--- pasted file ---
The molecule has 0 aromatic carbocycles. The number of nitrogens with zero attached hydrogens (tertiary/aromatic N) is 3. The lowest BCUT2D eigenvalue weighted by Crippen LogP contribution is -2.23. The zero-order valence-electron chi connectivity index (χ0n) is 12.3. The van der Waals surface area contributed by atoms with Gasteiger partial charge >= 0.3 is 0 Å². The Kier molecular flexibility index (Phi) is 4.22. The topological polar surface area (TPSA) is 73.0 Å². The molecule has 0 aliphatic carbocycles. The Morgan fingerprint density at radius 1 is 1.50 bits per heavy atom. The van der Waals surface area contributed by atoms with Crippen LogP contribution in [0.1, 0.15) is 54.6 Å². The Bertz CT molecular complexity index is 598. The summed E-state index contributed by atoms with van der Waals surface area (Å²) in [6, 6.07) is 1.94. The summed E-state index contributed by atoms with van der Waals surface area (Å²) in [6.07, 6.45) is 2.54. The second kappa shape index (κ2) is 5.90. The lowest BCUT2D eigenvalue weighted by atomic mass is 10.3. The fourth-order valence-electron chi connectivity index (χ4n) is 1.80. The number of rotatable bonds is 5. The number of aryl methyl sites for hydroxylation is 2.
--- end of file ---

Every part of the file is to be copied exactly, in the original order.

The molecule has 0 aromatic carbocycles. The number of nitrogens with zero attached hydrogens (tertiary/aromatic N) is 3. The lowest BCUT2D eigenvalue weighted by Crippen LogP contribution is -2.23. The zero-order valence-electron chi connectivity index (χ0n) is 12.3. The van der Waals surface area contributed by atoms with Gasteiger partial charge >= 0.3 is 0 Å². The Kier molecular flexibility index (Phi) is 4.22. The topological polar surface area (TPSA) is 73.0 Å². The molecule has 0 aliphatic carbocycles. The Morgan fingerprint density at radius 1 is 1.50 bits per heavy atom. The van der Waals surface area contributed by atoms with Crippen LogP contribution in [0.1, 0.15) is 54.6 Å². The Bertz CT molecular complexity index is 598. The summed E-state index contributed by atoms with van der Waals surface area (Å²) in [6, 6.07) is 1.94. The summed E-state index contributed by atoms with van der Waals surface area (Å²) in [6.07, 6.45) is 2.54. The second kappa shape index (κ2) is 5.90. The lowest BCUT2D eigenvalue weighted by atomic mass is 10.3. The fourth-order valence-electron chi connectivity index (χ4n) is 1.80. The number of rotatable bonds is 5. The number of aryl methyl sites for hydroxylation is 2.